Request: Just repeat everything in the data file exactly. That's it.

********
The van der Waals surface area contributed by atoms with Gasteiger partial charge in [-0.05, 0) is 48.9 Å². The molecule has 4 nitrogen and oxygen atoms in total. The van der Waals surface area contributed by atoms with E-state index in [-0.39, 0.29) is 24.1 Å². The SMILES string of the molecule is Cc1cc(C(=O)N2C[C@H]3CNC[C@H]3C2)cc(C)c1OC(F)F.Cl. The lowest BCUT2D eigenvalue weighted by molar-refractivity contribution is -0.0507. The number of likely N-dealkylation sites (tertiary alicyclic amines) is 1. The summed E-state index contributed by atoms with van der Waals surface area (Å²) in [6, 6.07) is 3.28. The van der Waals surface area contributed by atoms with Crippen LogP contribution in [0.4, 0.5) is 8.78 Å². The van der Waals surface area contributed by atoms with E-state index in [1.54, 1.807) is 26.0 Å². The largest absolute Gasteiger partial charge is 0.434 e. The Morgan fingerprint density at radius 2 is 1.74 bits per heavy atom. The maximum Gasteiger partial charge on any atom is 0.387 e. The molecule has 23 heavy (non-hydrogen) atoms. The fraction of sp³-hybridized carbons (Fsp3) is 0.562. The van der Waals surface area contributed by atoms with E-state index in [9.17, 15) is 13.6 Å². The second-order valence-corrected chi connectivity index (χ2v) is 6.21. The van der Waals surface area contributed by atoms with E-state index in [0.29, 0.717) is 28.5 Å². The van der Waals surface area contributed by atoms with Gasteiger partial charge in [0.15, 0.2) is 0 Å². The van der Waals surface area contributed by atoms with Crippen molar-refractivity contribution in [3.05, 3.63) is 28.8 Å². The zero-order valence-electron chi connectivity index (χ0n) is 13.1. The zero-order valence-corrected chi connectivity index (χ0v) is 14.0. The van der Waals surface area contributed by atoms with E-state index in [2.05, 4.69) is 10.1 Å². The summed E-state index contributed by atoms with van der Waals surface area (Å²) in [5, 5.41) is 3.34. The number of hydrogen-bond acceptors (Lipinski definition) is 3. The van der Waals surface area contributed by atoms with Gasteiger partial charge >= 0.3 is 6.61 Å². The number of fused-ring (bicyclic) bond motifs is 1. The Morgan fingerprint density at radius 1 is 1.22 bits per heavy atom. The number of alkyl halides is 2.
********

The van der Waals surface area contributed by atoms with Gasteiger partial charge in [-0.05, 0) is 48.9 Å². The molecule has 4 nitrogen and oxygen atoms in total. The van der Waals surface area contributed by atoms with E-state index in [-0.39, 0.29) is 24.1 Å². The SMILES string of the molecule is Cc1cc(C(=O)N2C[C@H]3CNC[C@H]3C2)cc(C)c1OC(F)F.Cl. The lowest BCUT2D eigenvalue weighted by molar-refractivity contribution is -0.0507. The number of likely N-dealkylation sites (tertiary alicyclic amines) is 1. The summed E-state index contributed by atoms with van der Waals surface area (Å²) in [6, 6.07) is 3.28. The van der Waals surface area contributed by atoms with Crippen LogP contribution in [0.4, 0.5) is 8.78 Å². The van der Waals surface area contributed by atoms with E-state index in [1.54, 1.807) is 26.0 Å². The largest absolute Gasteiger partial charge is 0.434 e. The Morgan fingerprint density at radius 2 is 1.74 bits per heavy atom. The maximum Gasteiger partial charge on any atom is 0.387 e. The molecule has 23 heavy (non-hydrogen) atoms. The fraction of sp³-hybridized carbons (Fsp3) is 0.562. The van der Waals surface area contributed by atoms with E-state index in [9.17, 15) is 13.6 Å². The second-order valence-corrected chi connectivity index (χ2v) is 6.21. The van der Waals surface area contributed by atoms with E-state index in [0.29, 0.717) is 28.5 Å². The van der Waals surface area contributed by atoms with Gasteiger partial charge in [0.15, 0.2) is 0 Å². The van der Waals surface area contributed by atoms with Crippen molar-refractivity contribution in [3.05, 3.63) is 28.8 Å². The zero-order valence-electron chi connectivity index (χ0n) is 13.1. The zero-order valence-corrected chi connectivity index (χ0v) is 14.0. The van der Waals surface area contributed by atoms with E-state index in [2.05, 4.69) is 10.1 Å². The summed E-state index contributed by atoms with van der Waals surface area (Å²) in [5, 5.41) is 3.34. The number of hydrogen-bond acceptors (Lipinski definition) is 3. The van der Waals surface area contributed by atoms with Gasteiger partial charge >= 0.3 is 6.61 Å². The number of fused-ring (bicyclic) bond motifs is 1. The Morgan fingerprint density at radius 1 is 1.22 bits per heavy atom. The number of alkyl halides is 2.